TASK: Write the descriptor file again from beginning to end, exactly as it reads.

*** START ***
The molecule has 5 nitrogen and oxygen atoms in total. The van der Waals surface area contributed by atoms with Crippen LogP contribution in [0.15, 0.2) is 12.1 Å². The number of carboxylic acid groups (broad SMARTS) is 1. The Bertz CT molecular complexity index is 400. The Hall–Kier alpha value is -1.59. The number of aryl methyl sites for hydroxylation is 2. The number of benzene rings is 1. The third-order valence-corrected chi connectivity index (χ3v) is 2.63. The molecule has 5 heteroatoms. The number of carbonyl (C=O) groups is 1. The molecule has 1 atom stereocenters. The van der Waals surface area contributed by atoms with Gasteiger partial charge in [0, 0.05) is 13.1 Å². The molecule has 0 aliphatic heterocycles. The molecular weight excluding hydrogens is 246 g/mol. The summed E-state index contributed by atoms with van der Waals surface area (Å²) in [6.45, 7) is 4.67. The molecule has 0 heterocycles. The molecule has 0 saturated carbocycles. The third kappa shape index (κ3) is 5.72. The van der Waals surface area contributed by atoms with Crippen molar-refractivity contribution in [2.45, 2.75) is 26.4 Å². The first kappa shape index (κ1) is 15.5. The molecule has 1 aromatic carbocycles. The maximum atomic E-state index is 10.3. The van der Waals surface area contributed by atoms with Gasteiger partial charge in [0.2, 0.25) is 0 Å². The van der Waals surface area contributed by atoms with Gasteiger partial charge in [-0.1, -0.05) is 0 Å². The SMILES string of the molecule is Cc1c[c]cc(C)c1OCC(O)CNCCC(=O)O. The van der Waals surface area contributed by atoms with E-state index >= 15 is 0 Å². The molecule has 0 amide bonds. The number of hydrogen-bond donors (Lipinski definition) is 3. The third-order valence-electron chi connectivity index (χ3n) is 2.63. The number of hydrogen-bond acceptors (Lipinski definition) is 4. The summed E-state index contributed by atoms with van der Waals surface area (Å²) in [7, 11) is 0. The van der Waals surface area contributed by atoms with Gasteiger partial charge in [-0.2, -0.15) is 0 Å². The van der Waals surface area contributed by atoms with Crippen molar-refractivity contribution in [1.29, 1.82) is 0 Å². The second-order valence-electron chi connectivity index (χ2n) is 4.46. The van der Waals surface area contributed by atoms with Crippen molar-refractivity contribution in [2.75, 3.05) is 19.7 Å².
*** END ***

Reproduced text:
The molecule has 5 nitrogen and oxygen atoms in total. The van der Waals surface area contributed by atoms with Crippen LogP contribution in [0.15, 0.2) is 12.1 Å². The number of carboxylic acid groups (broad SMARTS) is 1. The Bertz CT molecular complexity index is 400. The Hall–Kier alpha value is -1.59. The number of aryl methyl sites for hydroxylation is 2. The number of benzene rings is 1. The third-order valence-corrected chi connectivity index (χ3v) is 2.63. The molecule has 5 heteroatoms. The number of carbonyl (C=O) groups is 1. The molecule has 1 atom stereocenters. The van der Waals surface area contributed by atoms with Gasteiger partial charge in [0, 0.05) is 13.1 Å². The molecule has 0 aliphatic heterocycles. The molecular weight excluding hydrogens is 246 g/mol. The summed E-state index contributed by atoms with van der Waals surface area (Å²) in [6.45, 7) is 4.67. The molecule has 0 heterocycles. The molecule has 0 saturated carbocycles. The third kappa shape index (κ3) is 5.72. The van der Waals surface area contributed by atoms with Crippen molar-refractivity contribution in [2.45, 2.75) is 26.4 Å². The first kappa shape index (κ1) is 15.5. The molecule has 1 aromatic carbocycles. The maximum atomic E-state index is 10.3. The van der Waals surface area contributed by atoms with Gasteiger partial charge in [0.2, 0.25) is 0 Å². The van der Waals surface area contributed by atoms with Gasteiger partial charge in [-0.1, -0.05) is 0 Å². The SMILES string of the molecule is Cc1c[c]cc(C)c1OCC(O)CNCCC(=O)O. The van der Waals surface area contributed by atoms with E-state index >= 15 is 0 Å². The molecule has 0 amide bonds. The number of hydrogen-bond donors (Lipinski definition) is 3. The third-order valence-electron chi connectivity index (χ3n) is 2.63. The number of hydrogen-bond acceptors (Lipinski definition) is 4. The summed E-state index contributed by atoms with van der Waals surface area (Å²) in [7, 11) is 0. The van der Waals surface area contributed by atoms with Gasteiger partial charge in [-0.2, -0.15) is 0 Å². The van der Waals surface area contributed by atoms with Crippen molar-refractivity contribution in [1.29, 1.82) is 0 Å². The second-order valence-electron chi connectivity index (χ2n) is 4.46. The van der Waals surface area contributed by atoms with Crippen molar-refractivity contribution in [2.75, 3.05) is 19.7 Å².